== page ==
The vast majority—something like 90% or more—of wine purchased in this country is consumed within 48 hours of purchase. This list isn’t about that. It’s not about pop and pour; it’s not about instant gratification. Instead, our list of the year’s Top 100 Cellar Selections is about laying the groundwork, anticipating the pleasure and—perhaps 10 years from now—experiencing the delights only a mature wine can offer, secure in the knowledge that you purchased it on release and cellared it carefully until just the right moment.
To a large extent, our list of Top 100 Cellar Selections reflects which classic wine regions released the best vintages during the past year. In 2011, that means the list is heavy on 2007 Barolo and 2006 Brunello di Montalcino, but light on the terrific 2009 Bordeaux and Burgundies, which are largely yet to be reviewed. In the interest of diversity, we sprinkle in wines from a wide range of countries and grape varieties, but since most of these ageworthy wines come from established regions and top vintages, the emphasis is on quality, not value. Despite that, this year’s list does feature 30 wines that were originally released for $50 per bottle or less, including the year’s top pick. Multimillionaires shouldn’t have all the fun, should they?
A little bit hickory-dominated on the bouquet, but also giving balsamic notes, blackberry and chocolate mint. The palate is linear due to a streak of cutting acidity, while the palate is also snappy with wild raspberry and bright plum flavors and plenty of wood tannin. A toasty finish with espresso and chocolate is fine and long. Drink now through 2017.— M.S. (8/1/2011)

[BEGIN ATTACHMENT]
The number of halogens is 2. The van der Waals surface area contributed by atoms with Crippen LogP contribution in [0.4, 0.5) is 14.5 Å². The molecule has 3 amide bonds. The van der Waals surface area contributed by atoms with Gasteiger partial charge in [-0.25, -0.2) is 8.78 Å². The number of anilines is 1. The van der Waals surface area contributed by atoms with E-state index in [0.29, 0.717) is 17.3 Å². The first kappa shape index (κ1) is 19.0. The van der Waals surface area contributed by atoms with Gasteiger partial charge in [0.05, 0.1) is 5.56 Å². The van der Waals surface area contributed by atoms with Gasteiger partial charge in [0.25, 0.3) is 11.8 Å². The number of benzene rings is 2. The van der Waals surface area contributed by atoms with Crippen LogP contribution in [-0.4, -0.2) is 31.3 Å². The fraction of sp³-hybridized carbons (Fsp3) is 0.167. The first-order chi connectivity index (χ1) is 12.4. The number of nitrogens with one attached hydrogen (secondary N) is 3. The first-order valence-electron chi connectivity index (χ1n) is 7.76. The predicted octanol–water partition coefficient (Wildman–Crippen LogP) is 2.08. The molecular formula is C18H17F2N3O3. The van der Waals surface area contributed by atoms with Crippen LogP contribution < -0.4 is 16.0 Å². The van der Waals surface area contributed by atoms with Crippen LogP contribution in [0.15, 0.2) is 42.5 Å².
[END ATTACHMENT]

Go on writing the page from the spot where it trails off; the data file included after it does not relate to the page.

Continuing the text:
Brokenwood’s three current-release Semillons, this one gets the nod as the most complete. It’s light to medium in weight, but oh so long and precise on the finish, and intense yet seemingly transparent, like spider’s silk, with fleeting glimpses of wet stones and moss. Try between 2015 and 2025.— J.C. (11/1/2011)
A powerful wine, very structured with wood, coffee notes and dark tannins. It feels extracted, although the weight of fruit is certainly enough to handle that. It’s for the long haul, a concentrated wine that needs at least 10 years.— R.V. (9/1/2011)
Shows the dryness, acidity and tightly wound minerality of all Hanzell’s young Chardonnays, but with a depth of citrus and apricot fruit that marks it as a reserve. It really warrants time in the cellar. Best after 2013, and should develop for several more years.— S.H. (5/1/2011)
This Barolo from the Brunate cru shows gorgeous characteristics of mature fruit, spice, natural rubber, asphalt, tar and root beer. The wine’s personality is marked by a comforting, almost familiar territory-driven feel that recalls the greatest Nebbiolo-based wines from Piedmont. Save this bottle in your cellar for 10 years or more.— M.L. (9/1/2011)